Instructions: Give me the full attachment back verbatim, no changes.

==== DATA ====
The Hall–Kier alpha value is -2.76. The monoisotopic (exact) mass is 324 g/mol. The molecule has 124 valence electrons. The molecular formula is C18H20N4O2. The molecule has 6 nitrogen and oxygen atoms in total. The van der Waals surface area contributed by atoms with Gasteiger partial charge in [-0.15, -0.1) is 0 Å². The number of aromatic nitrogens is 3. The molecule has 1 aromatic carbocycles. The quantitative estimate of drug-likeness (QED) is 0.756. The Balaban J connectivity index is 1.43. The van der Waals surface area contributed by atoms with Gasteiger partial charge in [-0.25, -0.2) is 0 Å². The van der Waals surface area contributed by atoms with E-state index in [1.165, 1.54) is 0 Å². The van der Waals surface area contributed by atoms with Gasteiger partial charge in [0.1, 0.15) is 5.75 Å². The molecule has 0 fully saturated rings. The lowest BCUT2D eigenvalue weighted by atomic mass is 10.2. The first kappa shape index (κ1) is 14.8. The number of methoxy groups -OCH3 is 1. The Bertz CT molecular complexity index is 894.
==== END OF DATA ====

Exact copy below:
The Hall–Kier alpha value is -2.76. The monoisotopic (exact) mass is 324 g/mol. The molecule has 124 valence electrons. The molecular formula is C18H20N4O2. The molecule has 6 nitrogen and oxygen atoms in total. The van der Waals surface area contributed by atoms with Gasteiger partial charge in [-0.15, -0.1) is 0 Å². The number of aromatic nitrogens is 3. The molecule has 1 aromatic carbocycles. The quantitative estimate of drug-likeness (QED) is 0.756. The Balaban J connectivity index is 1.43. The van der Waals surface area contributed by atoms with Gasteiger partial charge in [-0.25, -0.2) is 0 Å². The van der Waals surface area contributed by atoms with E-state index in [1.165, 1.54) is 0 Å². The van der Waals surface area contributed by atoms with Gasteiger partial charge in [0.1, 0.15) is 5.75 Å². The molecule has 0 fully saturated rings. The lowest BCUT2D eigenvalue weighted by atomic mass is 10.2. The first kappa shape index (κ1) is 14.8. The number of methoxy groups -OCH3 is 1. The Bertz CT molecular complexity index is 894.